Facebook delays its brand safety audit a year after ad boycott raged
Facebook’s brand safety audit is postponed.
The company promised the Media Rating Council, the industry’s decades-old measurement verification body, that it would let the MRC begin its audit of the platform’s content monetization and brand safety controls by the end of June. But that deadline has come and gone. Not only has the audit yet to begin, as first reported by Digiday in early June, there is still no signed formal contract between MRC and Facebook regarding details of the audit, spokespeople for Facebook and the MRC confirmed.
Facebook publicly committed to the audit a year ago amid a collective boycott from spending on the platform by advertisers concerned that their ad messages were adjacent to and financially supporting hate speech, misinformation, pornography and other unsavory content on the platform.
The measurement standards group for months has been waiting for Facebook to complete an internal readiness process in preparation for the audit. There is little known about what that opaque readiness process entails, though Facebook said it remains underway.
“We are on track to complete our readiness and start the audit in July. We’re looking to achieve accreditation with the MRC by the end of this year,” a Facebook spokesperson told Digiday.
Although Facebook is sticking with a promise to complete the MRC audit “by the end of this year,” it is not clear whether it will get to the finish line by then. According to an MRC spokesperson, “If [Facebook] were to begin the audit in July, it’s certainly possible we could have an audit committee review of it sometime in Q4. We can’t really speak to a potential accreditation date, though, which is highly dependent on audit findings.”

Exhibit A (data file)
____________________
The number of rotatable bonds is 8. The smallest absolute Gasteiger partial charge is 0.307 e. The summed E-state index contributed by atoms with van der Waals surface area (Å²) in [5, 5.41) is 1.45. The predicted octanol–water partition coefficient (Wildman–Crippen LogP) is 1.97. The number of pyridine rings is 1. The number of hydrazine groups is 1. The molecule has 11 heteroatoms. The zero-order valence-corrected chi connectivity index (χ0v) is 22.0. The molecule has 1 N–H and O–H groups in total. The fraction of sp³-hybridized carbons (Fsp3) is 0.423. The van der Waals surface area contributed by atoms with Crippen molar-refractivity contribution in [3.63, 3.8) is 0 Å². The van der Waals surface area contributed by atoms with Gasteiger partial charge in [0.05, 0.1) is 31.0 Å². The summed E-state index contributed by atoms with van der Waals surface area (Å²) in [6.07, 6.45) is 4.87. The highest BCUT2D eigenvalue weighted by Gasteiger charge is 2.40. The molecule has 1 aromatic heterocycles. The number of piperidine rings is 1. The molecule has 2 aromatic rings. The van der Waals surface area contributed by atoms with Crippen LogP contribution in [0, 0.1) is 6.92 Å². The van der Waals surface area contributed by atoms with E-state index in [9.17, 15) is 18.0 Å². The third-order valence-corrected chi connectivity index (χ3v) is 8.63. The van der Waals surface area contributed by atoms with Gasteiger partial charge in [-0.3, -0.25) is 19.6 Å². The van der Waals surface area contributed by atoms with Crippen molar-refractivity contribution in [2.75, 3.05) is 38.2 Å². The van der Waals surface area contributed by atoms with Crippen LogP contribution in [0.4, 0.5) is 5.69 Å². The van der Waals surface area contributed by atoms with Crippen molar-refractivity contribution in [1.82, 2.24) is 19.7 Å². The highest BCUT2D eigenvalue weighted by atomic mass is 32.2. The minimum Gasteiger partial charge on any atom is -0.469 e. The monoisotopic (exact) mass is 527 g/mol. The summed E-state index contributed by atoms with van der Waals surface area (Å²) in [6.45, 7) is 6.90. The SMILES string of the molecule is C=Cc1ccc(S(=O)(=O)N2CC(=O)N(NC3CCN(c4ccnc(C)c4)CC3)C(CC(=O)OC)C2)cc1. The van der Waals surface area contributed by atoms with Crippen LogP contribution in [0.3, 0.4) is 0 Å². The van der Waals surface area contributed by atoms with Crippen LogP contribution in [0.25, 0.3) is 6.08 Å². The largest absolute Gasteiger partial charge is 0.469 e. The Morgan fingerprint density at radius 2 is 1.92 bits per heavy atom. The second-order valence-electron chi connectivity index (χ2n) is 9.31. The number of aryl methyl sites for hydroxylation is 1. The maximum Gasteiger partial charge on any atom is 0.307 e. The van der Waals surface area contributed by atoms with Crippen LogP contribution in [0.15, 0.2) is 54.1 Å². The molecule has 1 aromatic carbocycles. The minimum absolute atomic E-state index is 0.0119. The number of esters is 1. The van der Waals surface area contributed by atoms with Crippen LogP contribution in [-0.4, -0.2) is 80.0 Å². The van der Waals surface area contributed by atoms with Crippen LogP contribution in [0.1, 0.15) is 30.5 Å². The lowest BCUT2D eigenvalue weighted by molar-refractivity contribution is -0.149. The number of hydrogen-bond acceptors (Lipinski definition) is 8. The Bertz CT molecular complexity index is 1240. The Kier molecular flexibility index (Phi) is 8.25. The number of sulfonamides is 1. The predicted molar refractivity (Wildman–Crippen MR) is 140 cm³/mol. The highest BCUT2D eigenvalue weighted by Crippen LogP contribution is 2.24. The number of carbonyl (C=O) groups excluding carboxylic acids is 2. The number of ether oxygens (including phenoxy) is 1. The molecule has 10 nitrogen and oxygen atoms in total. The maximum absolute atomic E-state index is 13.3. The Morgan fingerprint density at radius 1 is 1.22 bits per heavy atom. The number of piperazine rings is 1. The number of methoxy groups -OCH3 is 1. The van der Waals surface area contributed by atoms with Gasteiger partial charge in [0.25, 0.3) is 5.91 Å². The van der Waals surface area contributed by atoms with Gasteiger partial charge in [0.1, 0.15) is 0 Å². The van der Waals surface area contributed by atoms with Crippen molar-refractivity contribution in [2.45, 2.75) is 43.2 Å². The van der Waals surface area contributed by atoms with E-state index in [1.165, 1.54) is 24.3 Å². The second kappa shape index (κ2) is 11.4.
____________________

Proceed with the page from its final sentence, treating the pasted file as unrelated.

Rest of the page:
Plus, without a formal contract in place, specifics of what the audit will entail are murky. “As to what [Facebook] could be potentially accredited for, that’s wholly dependent upon finalization of the audit’s scope, which we can address once we actually have an agreement in place with them,” said the MRC spokesperson.
Until now, MRC has relied on relatively informal communications, such as emails between the two parties, as its primary indicator of Facebook’s continued commitment to undergoing an audit. It is intended to assess how the company applies brand safety controls to ads shown within publisher content, such as in-stream, Instant Articles or the Facebook Audience Network, and to evaluate Facebook’s content monetization policies according to brand safety standards. The industry standards that MRC will use to gauge Facebook’s brand safety are not fully baked either.
Neither party would provide details to Digiday regarding just what it is that is holding up an actual signed contractual agreement. So it is unclear whether sticking points relate to the criteria of the audit, timing or logistics of the audit process, the level of access Facebook will allow auditors to have to its technology, or other factors.
“We have nothing to add, other than we remain in active discussions,” said the MRC spokesperson.
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